Even if you use the concept of zero-based budgeting, and even if you have poured great intelligence into forecasting what's ahead, the dynamics of today's publishing industry will confound you.

What's more, a relatively static plan intrinsically retards growth and adaptation. If managers are rewarded when they hit milestones and achieve objectives, it encourages poor planning. What I've seen is that managers will forecast easy-to-reach goals. That usually leaves little incentive to do better. Taking initiative to surpass static goals often exposes managers to risk. And that can be very disincentivizing. Many choose to play it safe.

Switching to the Agility Mind-set

The opposite of the "production mind-set" is the "agility mind-set." It places emphasis not on replication, but on actively keeping your pulse on emergent changes and adjusting your strategies accordingly.

Look what just happened with Facebook. Suddenly it has fallen into disrepute over privacy issues. It's too early to know how much damage bad press will do to the platform. But if your publication has been relying heavily on its Facebook presence, it's time to rush back to the drawing board. Playboy wasted no time and deleted its Facebook account in response to the scandal.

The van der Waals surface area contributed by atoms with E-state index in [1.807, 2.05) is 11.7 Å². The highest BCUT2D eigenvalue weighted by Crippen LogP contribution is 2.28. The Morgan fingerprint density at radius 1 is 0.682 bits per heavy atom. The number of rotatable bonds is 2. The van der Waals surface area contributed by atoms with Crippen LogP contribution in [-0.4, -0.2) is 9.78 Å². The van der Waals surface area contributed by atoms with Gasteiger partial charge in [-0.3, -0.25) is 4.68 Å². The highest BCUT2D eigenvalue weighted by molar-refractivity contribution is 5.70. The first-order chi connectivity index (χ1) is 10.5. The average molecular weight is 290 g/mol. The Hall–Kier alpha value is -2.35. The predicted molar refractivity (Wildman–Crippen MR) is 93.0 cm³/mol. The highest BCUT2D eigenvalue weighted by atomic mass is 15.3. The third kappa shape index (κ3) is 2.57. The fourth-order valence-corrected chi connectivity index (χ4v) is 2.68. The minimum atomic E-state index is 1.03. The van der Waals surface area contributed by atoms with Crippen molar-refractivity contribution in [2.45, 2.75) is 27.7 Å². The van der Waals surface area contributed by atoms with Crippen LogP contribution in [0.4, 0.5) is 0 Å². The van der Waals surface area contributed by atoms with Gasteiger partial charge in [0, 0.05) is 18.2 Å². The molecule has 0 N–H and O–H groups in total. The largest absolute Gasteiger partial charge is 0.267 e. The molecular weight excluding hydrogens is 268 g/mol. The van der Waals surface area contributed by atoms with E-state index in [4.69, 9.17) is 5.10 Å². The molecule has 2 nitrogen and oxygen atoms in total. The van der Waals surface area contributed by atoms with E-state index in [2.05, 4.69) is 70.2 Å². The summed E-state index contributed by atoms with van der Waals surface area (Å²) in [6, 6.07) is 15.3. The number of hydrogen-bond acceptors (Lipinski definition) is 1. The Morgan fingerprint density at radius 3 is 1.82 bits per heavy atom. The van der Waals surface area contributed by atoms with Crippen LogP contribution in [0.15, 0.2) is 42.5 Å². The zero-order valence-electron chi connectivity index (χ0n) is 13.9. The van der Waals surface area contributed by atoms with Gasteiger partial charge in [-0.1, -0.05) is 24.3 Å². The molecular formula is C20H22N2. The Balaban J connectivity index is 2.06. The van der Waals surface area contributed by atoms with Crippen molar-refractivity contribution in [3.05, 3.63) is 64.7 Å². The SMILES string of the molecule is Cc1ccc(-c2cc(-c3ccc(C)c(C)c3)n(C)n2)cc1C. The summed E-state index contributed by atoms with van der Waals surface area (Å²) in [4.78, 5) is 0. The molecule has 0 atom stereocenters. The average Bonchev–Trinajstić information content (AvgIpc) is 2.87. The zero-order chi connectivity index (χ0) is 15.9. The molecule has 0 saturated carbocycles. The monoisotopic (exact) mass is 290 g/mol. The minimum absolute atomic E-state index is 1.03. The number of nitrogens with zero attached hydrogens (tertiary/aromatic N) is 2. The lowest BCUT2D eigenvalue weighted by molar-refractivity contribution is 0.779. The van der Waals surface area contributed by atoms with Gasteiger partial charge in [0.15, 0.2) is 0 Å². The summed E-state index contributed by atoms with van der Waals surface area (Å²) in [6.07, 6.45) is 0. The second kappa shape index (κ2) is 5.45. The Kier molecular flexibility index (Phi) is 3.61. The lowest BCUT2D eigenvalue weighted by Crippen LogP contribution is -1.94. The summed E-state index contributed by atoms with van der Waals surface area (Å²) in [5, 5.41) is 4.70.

Perhaps Playboy's readers may be more sensitive about privacy than yours. But online denizens seem to be waking up to the extent to which data from their online activities is being mined. Europe is ahead of us on that. They may be on the leading edge of the privacy rights issue.

Another point is that agility does not mean following trends. That practice may not get you where you want to go in the long run.

History gives a clue. In the marketing field there once was a trend toward telemarketing as a revolutionary new tool. Unfortunately, the exuberance of short-sighted marketers put a damper on that. They pushed telemarketing to the point of creating widespread consumer annoyance and frustration.